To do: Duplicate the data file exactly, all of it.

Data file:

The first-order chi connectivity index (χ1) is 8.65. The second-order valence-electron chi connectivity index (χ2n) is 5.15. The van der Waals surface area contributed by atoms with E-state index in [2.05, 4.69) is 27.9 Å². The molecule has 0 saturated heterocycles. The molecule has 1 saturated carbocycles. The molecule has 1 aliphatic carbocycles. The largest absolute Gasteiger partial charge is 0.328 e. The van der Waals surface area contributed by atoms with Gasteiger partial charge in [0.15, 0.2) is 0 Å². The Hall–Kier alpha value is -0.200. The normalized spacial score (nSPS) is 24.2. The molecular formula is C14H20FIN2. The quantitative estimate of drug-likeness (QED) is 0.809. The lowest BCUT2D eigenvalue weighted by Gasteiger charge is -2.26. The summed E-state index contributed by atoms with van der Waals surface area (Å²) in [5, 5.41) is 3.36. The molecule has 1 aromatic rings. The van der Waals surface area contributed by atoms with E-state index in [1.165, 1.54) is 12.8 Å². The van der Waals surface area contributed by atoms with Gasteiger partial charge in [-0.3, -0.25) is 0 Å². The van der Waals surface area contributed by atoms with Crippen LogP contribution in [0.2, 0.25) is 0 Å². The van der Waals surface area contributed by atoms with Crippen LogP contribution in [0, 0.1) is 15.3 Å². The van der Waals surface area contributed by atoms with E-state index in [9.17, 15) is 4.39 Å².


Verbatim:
The first-order chi connectivity index (χ1) is 8.65. The second-order valence-electron chi connectivity index (χ2n) is 5.15. The van der Waals surface area contributed by atoms with E-state index in [2.05, 4.69) is 27.9 Å². The molecule has 0 saturated heterocycles. The molecule has 1 saturated carbocycles. The molecule has 1 aliphatic carbocycles. The largest absolute Gasteiger partial charge is 0.328 e. The van der Waals surface area contributed by atoms with Gasteiger partial charge in [0.15, 0.2) is 0 Å². The Hall–Kier alpha value is -0.200. The normalized spacial score (nSPS) is 24.2. The molecular formula is C14H20FIN2. The quantitative estimate of drug-likeness (QED) is 0.809. The lowest BCUT2D eigenvalue weighted by Gasteiger charge is -2.26. The summed E-state index contributed by atoms with van der Waals surface area (Å²) in [5, 5.41) is 3.36. The molecule has 1 aromatic rings. The van der Waals surface area contributed by atoms with E-state index in [1.165, 1.54) is 12.8 Å². The van der Waals surface area contributed by atoms with Gasteiger partial charge in [-0.3, -0.25) is 0 Å². The van der Waals surface area contributed by atoms with Crippen LogP contribution in [0.2, 0.25) is 0 Å². The van der Waals surface area contributed by atoms with Crippen LogP contribution in [0, 0.1) is 15.3 Å². The van der Waals surface area contributed by atoms with E-state index in [9.17, 15) is 4.39 Å².